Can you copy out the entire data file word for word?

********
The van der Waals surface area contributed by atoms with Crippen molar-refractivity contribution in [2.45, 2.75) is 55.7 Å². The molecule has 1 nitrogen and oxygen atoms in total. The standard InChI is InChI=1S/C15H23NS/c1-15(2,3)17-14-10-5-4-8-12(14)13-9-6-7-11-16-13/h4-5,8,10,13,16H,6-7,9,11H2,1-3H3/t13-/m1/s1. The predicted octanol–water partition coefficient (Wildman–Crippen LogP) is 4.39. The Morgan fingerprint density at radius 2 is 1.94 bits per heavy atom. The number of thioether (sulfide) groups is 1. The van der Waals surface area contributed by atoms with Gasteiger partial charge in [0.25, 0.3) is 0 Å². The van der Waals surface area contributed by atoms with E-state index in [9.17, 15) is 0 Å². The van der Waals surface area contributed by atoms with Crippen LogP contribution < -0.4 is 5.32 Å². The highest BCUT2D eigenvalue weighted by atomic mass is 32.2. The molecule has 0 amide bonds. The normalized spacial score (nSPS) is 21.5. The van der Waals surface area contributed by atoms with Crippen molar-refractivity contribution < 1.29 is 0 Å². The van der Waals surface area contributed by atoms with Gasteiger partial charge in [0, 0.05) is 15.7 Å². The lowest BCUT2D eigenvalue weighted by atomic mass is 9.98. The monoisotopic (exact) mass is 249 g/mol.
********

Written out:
The van der Waals surface area contributed by atoms with Crippen molar-refractivity contribution in [2.45, 2.75) is 55.7 Å². The molecule has 1 nitrogen and oxygen atoms in total. The standard InChI is InChI=1S/C15H23NS/c1-15(2,3)17-14-10-5-4-8-12(14)13-9-6-7-11-16-13/h4-5,8,10,13,16H,6-7,9,11H2,1-3H3/t13-/m1/s1. The predicted octanol–water partition coefficient (Wildman–Crippen LogP) is 4.39. The Morgan fingerprint density at radius 2 is 1.94 bits per heavy atom. The number of thioether (sulfide) groups is 1. The van der Waals surface area contributed by atoms with Gasteiger partial charge in [0.25, 0.3) is 0 Å². The van der Waals surface area contributed by atoms with E-state index in [9.17, 15) is 0 Å². The van der Waals surface area contributed by atoms with Crippen LogP contribution < -0.4 is 5.32 Å². The highest BCUT2D eigenvalue weighted by atomic mass is 32.2. The molecule has 0 amide bonds. The normalized spacial score (nSPS) is 21.5. The van der Waals surface area contributed by atoms with Crippen molar-refractivity contribution < 1.29 is 0 Å². The van der Waals surface area contributed by atoms with Gasteiger partial charge in [0, 0.05) is 15.7 Å². The lowest BCUT2D eigenvalue weighted by atomic mass is 9.98. The monoisotopic (exact) mass is 249 g/mol.